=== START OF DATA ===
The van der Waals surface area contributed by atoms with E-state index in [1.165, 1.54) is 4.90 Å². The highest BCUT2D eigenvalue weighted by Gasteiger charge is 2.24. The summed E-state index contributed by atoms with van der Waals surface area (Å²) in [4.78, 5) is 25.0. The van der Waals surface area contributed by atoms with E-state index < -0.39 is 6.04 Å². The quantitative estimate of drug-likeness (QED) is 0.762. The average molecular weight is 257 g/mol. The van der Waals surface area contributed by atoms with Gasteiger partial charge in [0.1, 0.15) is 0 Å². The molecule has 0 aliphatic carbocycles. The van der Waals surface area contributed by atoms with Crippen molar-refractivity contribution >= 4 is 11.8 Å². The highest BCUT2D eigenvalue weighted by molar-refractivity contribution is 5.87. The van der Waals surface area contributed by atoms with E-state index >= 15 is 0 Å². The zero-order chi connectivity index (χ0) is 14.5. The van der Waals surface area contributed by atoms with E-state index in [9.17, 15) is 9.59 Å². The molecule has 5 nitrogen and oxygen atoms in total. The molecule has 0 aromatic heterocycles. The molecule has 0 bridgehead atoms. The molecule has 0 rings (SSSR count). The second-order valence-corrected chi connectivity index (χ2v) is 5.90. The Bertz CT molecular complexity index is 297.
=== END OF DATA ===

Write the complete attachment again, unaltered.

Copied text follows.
The van der Waals surface area contributed by atoms with E-state index in [1.165, 1.54) is 4.90 Å². The highest BCUT2D eigenvalue weighted by Gasteiger charge is 2.24. The summed E-state index contributed by atoms with van der Waals surface area (Å²) in [4.78, 5) is 25.0. The van der Waals surface area contributed by atoms with E-state index < -0.39 is 6.04 Å². The quantitative estimate of drug-likeness (QED) is 0.762. The average molecular weight is 257 g/mol. The van der Waals surface area contributed by atoms with Gasteiger partial charge in [0.1, 0.15) is 0 Å². The molecule has 0 aliphatic carbocycles. The van der Waals surface area contributed by atoms with Crippen molar-refractivity contribution >= 4 is 11.8 Å². The highest BCUT2D eigenvalue weighted by molar-refractivity contribution is 5.87. The van der Waals surface area contributed by atoms with E-state index >= 15 is 0 Å². The zero-order chi connectivity index (χ0) is 14.5. The van der Waals surface area contributed by atoms with E-state index in [9.17, 15) is 9.59 Å². The molecule has 5 nitrogen and oxygen atoms in total. The molecule has 0 aromatic heterocycles. The molecule has 0 bridgehead atoms. The molecule has 0 rings (SSSR count). The second-order valence-corrected chi connectivity index (χ2v) is 5.90. The Bertz CT molecular complexity index is 297.